Abstract Relating to complex thoughts and ideas rather than simple, basic, concrete concepts. A text or language can be abstract, e.g. words to express thoughts or feelings are often abstract words. See concrete. Accuracy The use of correct forms of grammar, vocabulary, spelling and pronunciation. In an accuracy activity, teachers and learners typically focus on using and producing language, spelling correctly. See oral fluency. Authenticity: see authentic material. Coherence noun, coherent adjective When ideas in a spoken or written text fit together clearly and smoothly, and so are logical and make sense to the listener or reader. Cohesion noun, cohesive adjective The way spoken or written texts are joined together with logical grammar or lexis, e.g. conjunctions (Firstly, secondly), lexical sets, referring words (it, them, this). Cohesive device A feature in a text which provides cohesion, e.g. use of topic-related vocabulary throughout a text, of sequencing words (then, next, after that etc.), of referencing words (pronouns – he, him, etc.), of conjunctions (however, although etc.). Coherence noun, coherent adjective When ideas in a spoken or written text fit together clearly and smoothly, and so are logical and make sense to the listener or reader. Complex Complicated, not simple. Comprehension Understanding a spoken or written text. Concrete Relating to real or specific ideas or concepts. Lexis can be concrete, e.g. words for real objects like clothes, food, animals that can be seen or touched, or abstract, e.g. words to express thoughts, feelings, complex ideas, which cannot be seen or touched. Context 1. The situation in which language is used or presented, e.g. a story about a holiday experience could be used as the context to present past tenses. 2. The words or phrases before or after a word in discourse which help someone to understand that word. See deduce meaning from context. Discourse Spoken or written language in texts or groups of sentences. Deduce meaning from context To guess the meaning of an unknown word by using the information in a situation and/or around the word to help, e.g.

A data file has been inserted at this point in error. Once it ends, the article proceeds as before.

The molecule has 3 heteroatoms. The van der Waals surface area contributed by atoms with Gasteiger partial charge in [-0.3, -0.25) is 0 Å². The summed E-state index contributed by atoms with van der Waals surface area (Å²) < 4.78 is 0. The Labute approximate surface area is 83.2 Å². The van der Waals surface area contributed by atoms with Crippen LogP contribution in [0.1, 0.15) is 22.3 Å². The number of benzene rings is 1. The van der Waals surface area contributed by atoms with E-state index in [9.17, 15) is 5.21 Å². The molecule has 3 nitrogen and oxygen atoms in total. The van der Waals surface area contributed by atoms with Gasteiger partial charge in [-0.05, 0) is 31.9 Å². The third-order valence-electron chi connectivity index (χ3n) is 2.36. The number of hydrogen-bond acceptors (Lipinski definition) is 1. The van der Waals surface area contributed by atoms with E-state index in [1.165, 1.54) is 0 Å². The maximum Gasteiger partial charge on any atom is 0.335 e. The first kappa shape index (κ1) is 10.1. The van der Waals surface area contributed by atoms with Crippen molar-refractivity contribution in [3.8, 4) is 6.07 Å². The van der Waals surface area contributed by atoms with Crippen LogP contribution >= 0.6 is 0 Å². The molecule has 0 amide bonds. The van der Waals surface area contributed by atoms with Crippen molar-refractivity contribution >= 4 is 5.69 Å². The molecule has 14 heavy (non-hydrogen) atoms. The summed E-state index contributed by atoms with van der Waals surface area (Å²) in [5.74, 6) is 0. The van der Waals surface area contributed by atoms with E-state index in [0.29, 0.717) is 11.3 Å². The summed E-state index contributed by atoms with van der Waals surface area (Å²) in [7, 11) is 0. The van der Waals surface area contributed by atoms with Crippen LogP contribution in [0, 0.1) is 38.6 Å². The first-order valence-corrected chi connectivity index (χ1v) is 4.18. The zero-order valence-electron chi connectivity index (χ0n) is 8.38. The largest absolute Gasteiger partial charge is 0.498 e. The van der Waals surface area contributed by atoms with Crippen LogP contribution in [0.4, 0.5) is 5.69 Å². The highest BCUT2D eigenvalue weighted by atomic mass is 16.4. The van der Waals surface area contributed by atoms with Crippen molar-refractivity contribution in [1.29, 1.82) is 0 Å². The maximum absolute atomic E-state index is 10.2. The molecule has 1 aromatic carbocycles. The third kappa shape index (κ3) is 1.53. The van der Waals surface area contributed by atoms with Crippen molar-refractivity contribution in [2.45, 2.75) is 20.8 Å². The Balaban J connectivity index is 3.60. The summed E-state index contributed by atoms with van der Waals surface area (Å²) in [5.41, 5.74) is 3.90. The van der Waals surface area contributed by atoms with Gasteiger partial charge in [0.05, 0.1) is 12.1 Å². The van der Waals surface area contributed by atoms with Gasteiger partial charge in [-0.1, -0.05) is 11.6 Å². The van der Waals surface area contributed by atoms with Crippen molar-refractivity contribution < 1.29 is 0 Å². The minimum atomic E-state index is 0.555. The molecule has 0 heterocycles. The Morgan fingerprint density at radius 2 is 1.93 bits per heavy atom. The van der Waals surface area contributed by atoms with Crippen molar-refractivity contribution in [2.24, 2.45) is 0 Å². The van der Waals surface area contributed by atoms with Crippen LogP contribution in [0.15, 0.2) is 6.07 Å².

I drove my van to the town centre and parked it in the central car park. Van must be some kind of vehicle because you drive it and park it. Develop skills To help learners to improve their listening, reading, writing and speaking ability. Teachers do this in class by providing activities which focus on skills development. Draft noun + verb